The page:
and then merchandise that wheat to either

the river or to the flour mills.

>>> Okay, thank you much Kim Anderson,

grain marketing specialist here

at Oklahoma State University.


Scout before using incecticide

>>> We're here with Tom Royer, at Lahoma,

our extension entomologist.

And Tom, why don't we start with just an overview

of some of the research that you have out here.

>>> I'm working with Dr. Marberger and one of the questions

I've gotten over the last few years has to do with,

as a lot of producers have moved into top-grassing nitrogen

later on the year, the question always come to me,

"what do you think about adding a really

inexpensive insecticide to go along with the top grass?"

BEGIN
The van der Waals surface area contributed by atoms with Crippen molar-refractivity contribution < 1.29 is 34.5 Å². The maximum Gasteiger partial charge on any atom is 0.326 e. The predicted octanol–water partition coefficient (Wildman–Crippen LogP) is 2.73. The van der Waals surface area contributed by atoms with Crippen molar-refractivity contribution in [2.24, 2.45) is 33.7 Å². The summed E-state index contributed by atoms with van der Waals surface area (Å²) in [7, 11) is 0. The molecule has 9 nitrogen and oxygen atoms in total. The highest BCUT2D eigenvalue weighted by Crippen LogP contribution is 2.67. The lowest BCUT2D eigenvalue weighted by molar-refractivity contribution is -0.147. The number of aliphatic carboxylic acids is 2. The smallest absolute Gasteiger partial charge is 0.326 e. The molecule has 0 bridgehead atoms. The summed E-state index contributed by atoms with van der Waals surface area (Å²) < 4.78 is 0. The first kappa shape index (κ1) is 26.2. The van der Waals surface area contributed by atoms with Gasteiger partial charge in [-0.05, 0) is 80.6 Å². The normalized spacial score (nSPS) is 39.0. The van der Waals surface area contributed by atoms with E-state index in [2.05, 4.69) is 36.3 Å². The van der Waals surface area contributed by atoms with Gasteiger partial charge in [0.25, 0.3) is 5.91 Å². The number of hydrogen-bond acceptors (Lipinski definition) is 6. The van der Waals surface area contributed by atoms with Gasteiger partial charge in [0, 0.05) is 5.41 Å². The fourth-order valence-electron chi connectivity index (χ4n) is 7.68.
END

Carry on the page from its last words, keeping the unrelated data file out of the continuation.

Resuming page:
And my answer was, "I don't know".

My first answer was "well it's not IPN,

because you're not scouting before you're treating".

But I also said "I don't know".

And so one of the things that I started working

with Dr. Marberger was, "hey let's just go out and see

if it pays for itself on a yearly basis".

We'll do multiple locations, multiple years,

and then I'll have an answer that maybe helps out.

Our first year, we saw that, we're kinda surprised

that maybe there is some advantage to doing it.

So I started thinking about why would that be?

And one of the questions that I started seeing a lot

this year was maybe there's a couple of sneaky pests

that we don't typically deal with like brown wheat mite

or winter grain mite that are in here maybe robbing

a little yield and we don't typically scout for them.

And maybe that type of application

at that time of year really makes sense.

So, hopefully in two or three years from now,